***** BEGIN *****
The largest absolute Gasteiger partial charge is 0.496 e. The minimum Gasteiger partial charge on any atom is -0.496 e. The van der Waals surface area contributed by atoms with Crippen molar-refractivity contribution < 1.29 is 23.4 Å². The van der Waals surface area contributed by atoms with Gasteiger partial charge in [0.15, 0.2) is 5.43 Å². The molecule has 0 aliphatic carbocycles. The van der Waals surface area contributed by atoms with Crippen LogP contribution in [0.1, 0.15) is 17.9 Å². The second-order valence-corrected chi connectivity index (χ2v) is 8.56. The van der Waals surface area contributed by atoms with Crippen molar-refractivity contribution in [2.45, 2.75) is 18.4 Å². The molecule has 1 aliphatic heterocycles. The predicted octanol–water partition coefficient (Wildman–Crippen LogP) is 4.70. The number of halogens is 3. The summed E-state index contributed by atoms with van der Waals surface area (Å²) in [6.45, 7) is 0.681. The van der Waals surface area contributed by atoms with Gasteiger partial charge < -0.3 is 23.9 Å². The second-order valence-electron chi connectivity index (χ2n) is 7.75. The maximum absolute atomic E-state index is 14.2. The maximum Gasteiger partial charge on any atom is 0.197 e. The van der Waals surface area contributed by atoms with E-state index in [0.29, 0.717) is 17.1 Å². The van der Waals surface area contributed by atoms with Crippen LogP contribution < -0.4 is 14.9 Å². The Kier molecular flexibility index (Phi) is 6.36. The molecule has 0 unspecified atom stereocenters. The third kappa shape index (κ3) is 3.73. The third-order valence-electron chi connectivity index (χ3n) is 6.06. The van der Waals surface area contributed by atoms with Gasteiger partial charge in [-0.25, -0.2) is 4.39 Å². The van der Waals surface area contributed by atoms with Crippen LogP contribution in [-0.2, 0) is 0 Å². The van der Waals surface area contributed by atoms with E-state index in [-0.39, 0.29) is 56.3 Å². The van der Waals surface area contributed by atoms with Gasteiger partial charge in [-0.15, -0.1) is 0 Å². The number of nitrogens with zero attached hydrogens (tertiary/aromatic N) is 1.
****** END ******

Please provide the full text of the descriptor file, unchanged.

The largest absolute Gasteiger partial charge is 0.496 e. The minimum Gasteiger partial charge on any atom is -0.496 e. The van der Waals surface area contributed by atoms with Crippen molar-refractivity contribution < 1.29 is 23.4 Å². The van der Waals surface area contributed by atoms with Gasteiger partial charge in [0.15, 0.2) is 5.43 Å². The molecule has 0 aliphatic carbocycles. The van der Waals surface area contributed by atoms with Crippen LogP contribution in [0.1, 0.15) is 17.9 Å². The second-order valence-corrected chi connectivity index (χ2v) is 8.56. The van der Waals surface area contributed by atoms with Crippen molar-refractivity contribution in [2.45, 2.75) is 18.4 Å². The molecule has 1 aliphatic heterocycles. The predicted octanol–water partition coefficient (Wildman–Crippen LogP) is 4.70. The number of halogens is 3. The summed E-state index contributed by atoms with van der Waals surface area (Å²) in [6.45, 7) is 0.681. The van der Waals surface area contributed by atoms with Gasteiger partial charge < -0.3 is 23.9 Å². The second-order valence-electron chi connectivity index (χ2n) is 7.75. The maximum absolute atomic E-state index is 14.2. The maximum Gasteiger partial charge on any atom is 0.197 e. The van der Waals surface area contributed by atoms with E-state index in [0.29, 0.717) is 17.1 Å². The van der Waals surface area contributed by atoms with Crippen LogP contribution < -0.4 is 14.9 Å². The Kier molecular flexibility index (Phi) is 6.36. The molecule has 0 unspecified atom stereocenters. The third kappa shape index (κ3) is 3.73. The third-order valence-electron chi connectivity index (χ3n) is 6.06. The van der Waals surface area contributed by atoms with Gasteiger partial charge in [-0.25, -0.2) is 4.39 Å². The van der Waals surface area contributed by atoms with Crippen LogP contribution in [-0.2, 0) is 0 Å². The van der Waals surface area contributed by atoms with E-state index in [-0.39, 0.29) is 56.3 Å². The van der Waals surface area contributed by atoms with Gasteiger partial charge in [-0.15, -0.1) is 0 Å². The number of nitrogens with zero attached hydrogens (tertiary/aromatic N) is 1.